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Banishment, abuse of power and strategies of resistance
Author: Pascale Drouet

This book analyses three Shakespearean plays that mainly deal with abusive forms of banishment: King Richard II, Coriolanus and King Lear. These plays present with particular clarity the mechanism of the banishment proclamation and its consequences, that is, the dynamic of exclusion and its repercussions. Those repercussions may entail breaking the ban to come back illegally and seek revenge; devising strategies of deviation, such as disguise and change of identity; or resorting to mental subterfuges as a means of refuge. They may also lead to entropy – exhaustion, letting go or heartbreak. Each in its own way, they invite us to reflect upon the complex articulation between banishment and abuse of power, upon the strategies of resistance and displacement employed to shun or endure the painful experience of ‘deterritorialisation’; they put into play the dialectics of allegiance and disobedience, of fearlessly speaking and silencing, of endurance and exhaustion; they question both the legitimacy of power and the limits of human resistance. This study draws on French scholars in Shakespearean studies, and also on contemporary French historians, theorists, anthropologists, psychoanalysts, essayists and philosophers, who can help us read Shakespeare’s plays in our time. It thus takes into account some of the works of Roland Barthes, Michel Foucault, Gilles Deleuze and Felix Guattari, Gaston Bachelard, Marcel Detienne and Jean-Pierre Vernant, Boris Cyrulnik and Emmanuel Housset. The hope is that their respective intellectual approaches will shed specific kinds of light on Shakespeare’s plays and initiate a fruitful dialogue with Anglo-Saxon criticism.

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Deterritorialisation for deterritorialisation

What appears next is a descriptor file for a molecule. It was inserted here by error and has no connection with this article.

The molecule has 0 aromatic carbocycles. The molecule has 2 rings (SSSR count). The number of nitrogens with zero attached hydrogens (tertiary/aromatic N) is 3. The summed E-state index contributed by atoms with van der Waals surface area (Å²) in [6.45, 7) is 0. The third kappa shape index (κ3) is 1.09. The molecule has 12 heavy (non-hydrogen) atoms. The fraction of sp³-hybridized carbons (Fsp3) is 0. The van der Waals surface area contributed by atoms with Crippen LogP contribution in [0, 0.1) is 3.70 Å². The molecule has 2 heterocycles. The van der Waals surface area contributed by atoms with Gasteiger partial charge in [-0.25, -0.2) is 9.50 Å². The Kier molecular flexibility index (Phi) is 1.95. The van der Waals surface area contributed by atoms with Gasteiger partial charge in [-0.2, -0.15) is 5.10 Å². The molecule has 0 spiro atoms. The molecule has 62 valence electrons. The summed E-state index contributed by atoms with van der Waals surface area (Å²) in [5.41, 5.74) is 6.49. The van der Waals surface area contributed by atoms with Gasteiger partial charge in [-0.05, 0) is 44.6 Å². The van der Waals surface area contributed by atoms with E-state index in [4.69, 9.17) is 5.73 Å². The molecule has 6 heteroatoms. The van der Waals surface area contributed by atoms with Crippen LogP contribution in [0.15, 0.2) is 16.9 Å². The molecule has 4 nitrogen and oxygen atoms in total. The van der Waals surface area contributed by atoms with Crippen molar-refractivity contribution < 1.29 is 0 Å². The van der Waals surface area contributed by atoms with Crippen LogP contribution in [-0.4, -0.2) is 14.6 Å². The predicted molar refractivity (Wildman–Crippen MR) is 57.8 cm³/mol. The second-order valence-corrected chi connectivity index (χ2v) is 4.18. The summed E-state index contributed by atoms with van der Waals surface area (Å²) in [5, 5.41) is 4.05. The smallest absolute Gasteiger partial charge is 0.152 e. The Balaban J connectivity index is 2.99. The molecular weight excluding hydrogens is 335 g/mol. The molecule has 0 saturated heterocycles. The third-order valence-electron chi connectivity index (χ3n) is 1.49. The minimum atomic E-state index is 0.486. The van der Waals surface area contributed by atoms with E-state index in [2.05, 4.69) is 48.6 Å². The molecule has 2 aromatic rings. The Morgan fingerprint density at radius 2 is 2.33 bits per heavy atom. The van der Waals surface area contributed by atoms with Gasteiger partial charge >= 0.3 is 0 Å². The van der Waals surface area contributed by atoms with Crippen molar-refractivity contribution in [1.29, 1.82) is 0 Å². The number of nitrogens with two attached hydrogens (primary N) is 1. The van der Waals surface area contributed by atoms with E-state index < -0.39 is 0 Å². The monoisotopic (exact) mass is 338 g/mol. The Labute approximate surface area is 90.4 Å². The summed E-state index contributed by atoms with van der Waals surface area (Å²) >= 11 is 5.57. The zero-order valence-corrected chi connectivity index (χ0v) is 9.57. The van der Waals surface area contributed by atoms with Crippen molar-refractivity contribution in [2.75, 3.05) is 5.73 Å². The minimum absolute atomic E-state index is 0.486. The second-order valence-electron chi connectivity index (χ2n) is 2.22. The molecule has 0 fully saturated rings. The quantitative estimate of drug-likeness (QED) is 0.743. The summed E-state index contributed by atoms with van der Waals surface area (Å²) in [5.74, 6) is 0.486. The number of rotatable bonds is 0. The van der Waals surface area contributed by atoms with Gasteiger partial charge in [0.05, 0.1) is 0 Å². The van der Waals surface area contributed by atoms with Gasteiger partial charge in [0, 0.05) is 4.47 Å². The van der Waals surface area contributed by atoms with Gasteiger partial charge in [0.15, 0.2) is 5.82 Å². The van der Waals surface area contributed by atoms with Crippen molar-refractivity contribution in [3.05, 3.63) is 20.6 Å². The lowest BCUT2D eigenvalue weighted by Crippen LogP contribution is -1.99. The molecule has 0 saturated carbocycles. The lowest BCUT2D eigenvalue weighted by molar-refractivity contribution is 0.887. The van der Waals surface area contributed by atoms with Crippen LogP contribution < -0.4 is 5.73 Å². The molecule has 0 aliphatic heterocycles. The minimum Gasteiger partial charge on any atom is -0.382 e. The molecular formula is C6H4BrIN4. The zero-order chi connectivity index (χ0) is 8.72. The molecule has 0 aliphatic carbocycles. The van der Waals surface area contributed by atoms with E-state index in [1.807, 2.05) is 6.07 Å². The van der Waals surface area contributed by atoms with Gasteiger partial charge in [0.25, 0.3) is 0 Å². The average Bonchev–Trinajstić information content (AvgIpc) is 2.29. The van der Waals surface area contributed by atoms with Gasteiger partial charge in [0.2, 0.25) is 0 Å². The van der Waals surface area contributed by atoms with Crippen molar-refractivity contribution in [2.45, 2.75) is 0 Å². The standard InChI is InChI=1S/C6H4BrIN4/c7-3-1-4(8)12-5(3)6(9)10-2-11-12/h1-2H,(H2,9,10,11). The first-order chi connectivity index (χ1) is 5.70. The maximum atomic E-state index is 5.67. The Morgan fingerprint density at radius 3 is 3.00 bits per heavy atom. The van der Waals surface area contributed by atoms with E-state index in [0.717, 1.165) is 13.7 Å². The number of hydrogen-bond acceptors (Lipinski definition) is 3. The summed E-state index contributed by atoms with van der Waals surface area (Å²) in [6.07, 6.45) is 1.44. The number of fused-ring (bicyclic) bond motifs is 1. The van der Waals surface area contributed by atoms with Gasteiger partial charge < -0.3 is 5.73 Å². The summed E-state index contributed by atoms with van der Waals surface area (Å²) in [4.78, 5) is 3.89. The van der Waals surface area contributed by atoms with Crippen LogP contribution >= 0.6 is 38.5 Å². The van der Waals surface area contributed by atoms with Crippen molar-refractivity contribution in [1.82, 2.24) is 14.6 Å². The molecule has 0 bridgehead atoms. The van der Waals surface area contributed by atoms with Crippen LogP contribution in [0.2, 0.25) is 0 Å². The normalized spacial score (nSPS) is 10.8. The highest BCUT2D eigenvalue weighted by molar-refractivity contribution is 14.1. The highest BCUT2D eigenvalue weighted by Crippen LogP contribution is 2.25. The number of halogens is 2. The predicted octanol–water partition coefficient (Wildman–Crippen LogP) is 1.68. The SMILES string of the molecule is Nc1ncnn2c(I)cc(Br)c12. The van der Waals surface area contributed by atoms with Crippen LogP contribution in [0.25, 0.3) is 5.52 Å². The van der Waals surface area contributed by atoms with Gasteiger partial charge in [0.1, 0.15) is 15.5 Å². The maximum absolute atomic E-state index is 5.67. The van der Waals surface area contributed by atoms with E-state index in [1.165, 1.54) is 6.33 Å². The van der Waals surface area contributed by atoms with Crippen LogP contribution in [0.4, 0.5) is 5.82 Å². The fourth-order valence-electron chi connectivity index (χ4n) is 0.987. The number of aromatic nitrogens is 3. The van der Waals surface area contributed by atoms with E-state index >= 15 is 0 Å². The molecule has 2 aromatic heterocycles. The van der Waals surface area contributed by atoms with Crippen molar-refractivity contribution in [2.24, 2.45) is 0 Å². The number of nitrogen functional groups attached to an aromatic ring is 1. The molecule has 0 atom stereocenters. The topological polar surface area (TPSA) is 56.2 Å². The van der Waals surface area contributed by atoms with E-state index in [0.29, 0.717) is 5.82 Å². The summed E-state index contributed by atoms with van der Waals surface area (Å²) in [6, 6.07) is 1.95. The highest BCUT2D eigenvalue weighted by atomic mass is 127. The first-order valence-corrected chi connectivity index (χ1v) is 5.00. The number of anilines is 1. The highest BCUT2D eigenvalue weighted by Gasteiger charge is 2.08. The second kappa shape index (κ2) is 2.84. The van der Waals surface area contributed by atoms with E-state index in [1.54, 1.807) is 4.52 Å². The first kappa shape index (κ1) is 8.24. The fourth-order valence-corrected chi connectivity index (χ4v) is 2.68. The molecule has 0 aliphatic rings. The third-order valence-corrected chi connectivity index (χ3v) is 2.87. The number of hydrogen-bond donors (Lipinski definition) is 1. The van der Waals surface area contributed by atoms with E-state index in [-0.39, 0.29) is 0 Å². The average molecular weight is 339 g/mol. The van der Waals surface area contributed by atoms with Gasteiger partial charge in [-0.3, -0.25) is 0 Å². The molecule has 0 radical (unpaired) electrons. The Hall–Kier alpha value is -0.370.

Pascale Drouet

field of the familiar and the endearing, it establishes the distances from the other and protects from chaos.’ 1 Because territories are numerous and of various kinds, the notion of deterritorialisation makes it possible to extend an exclusion that is strictly geographical to a variety of fields, including mental and metaphorical ones. Banishment is central to King Richard II , King Lear and Coriolanus insofar as it

in Shakespeare and the denial of territory
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Pascale Drouet

The way banishment and abuse of power are articulated participates, both upstream and downstream , in a dialectics of deterritorialisation and reterritorialisation, a dynamic whose driving force remains a form of transgression: going ‘through’ or ‘beyond’, crossing and counter-crossing frontiers, hence undergoing a crisis in identity. The banished person is forced to follow a trajectory entailing various types of

in Shakespeare and the denial of territory
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Pascale Drouet

the penalty of death. To banish, therefore, is to initiate a dynamic of departure, which is a process not only of de-spatialisation, but indeed of ‘deterritorialisation’ in the sense meant by Gilles Deleuze and Félix Guattari: the one banished is said to be ‘deterritorialised’ because they are forced to renounce all the marks (material, relational, emotional, imaginary) that transformed a geographically objective place

in Shakespeare and the denial of territory